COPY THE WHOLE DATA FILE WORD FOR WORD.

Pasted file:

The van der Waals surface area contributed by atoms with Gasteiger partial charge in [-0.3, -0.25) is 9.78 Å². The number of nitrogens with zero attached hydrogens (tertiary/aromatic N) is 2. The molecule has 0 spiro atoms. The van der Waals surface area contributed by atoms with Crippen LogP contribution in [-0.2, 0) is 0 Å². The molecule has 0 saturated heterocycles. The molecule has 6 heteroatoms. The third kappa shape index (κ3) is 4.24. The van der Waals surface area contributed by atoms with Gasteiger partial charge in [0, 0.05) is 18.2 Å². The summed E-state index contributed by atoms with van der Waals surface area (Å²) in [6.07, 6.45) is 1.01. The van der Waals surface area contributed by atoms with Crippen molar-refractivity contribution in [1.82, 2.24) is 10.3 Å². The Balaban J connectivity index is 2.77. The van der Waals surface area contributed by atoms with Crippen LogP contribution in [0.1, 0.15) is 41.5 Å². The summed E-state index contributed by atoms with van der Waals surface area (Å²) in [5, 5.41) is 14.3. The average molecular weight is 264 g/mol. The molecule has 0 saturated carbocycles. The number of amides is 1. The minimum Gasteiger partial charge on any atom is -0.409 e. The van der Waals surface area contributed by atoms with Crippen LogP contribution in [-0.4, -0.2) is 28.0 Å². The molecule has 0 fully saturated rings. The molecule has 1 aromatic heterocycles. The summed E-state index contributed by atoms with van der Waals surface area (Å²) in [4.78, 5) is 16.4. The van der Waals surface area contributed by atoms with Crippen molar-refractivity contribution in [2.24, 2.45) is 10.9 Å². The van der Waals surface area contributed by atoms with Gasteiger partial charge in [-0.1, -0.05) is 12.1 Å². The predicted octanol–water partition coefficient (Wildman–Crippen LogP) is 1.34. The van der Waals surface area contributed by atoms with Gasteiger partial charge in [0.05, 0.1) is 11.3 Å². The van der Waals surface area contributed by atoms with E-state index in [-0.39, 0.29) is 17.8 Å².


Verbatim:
The van der Waals surface area contributed by atoms with Gasteiger partial charge in [-0.3, -0.25) is 9.78 Å². The number of nitrogens with zero attached hydrogens (tertiary/aromatic N) is 2. The molecule has 0 spiro atoms. The van der Waals surface area contributed by atoms with Crippen LogP contribution in [-0.2, 0) is 0 Å². The molecule has 0 saturated heterocycles. The molecule has 6 heteroatoms. The third kappa shape index (κ3) is 4.24. The van der Waals surface area contributed by atoms with Gasteiger partial charge in [0, 0.05) is 18.2 Å². The summed E-state index contributed by atoms with van der Waals surface area (Å²) in [6.07, 6.45) is 1.01. The van der Waals surface area contributed by atoms with Crippen molar-refractivity contribution in [1.82, 2.24) is 10.3 Å². The Balaban J connectivity index is 2.77. The van der Waals surface area contributed by atoms with Crippen LogP contribution in [0.1, 0.15) is 41.5 Å². The summed E-state index contributed by atoms with van der Waals surface area (Å²) in [5, 5.41) is 14.3. The average molecular weight is 264 g/mol. The molecule has 0 saturated carbocycles. The number of amides is 1. The minimum Gasteiger partial charge on any atom is -0.409 e. The van der Waals surface area contributed by atoms with Crippen LogP contribution in [-0.4, -0.2) is 28.0 Å². The molecule has 0 fully saturated rings. The molecule has 1 aromatic heterocycles. The summed E-state index contributed by atoms with van der Waals surface area (Å²) in [4.78, 5) is 16.4. The van der Waals surface area contributed by atoms with Crippen molar-refractivity contribution in [2.24, 2.45) is 10.9 Å². The van der Waals surface area contributed by atoms with Gasteiger partial charge in [-0.1, -0.05) is 12.1 Å². The predicted octanol–water partition coefficient (Wildman–Crippen LogP) is 1.34. The van der Waals surface area contributed by atoms with Gasteiger partial charge in [0.05, 0.1) is 11.3 Å². The van der Waals surface area contributed by atoms with E-state index in [-0.39, 0.29) is 17.8 Å².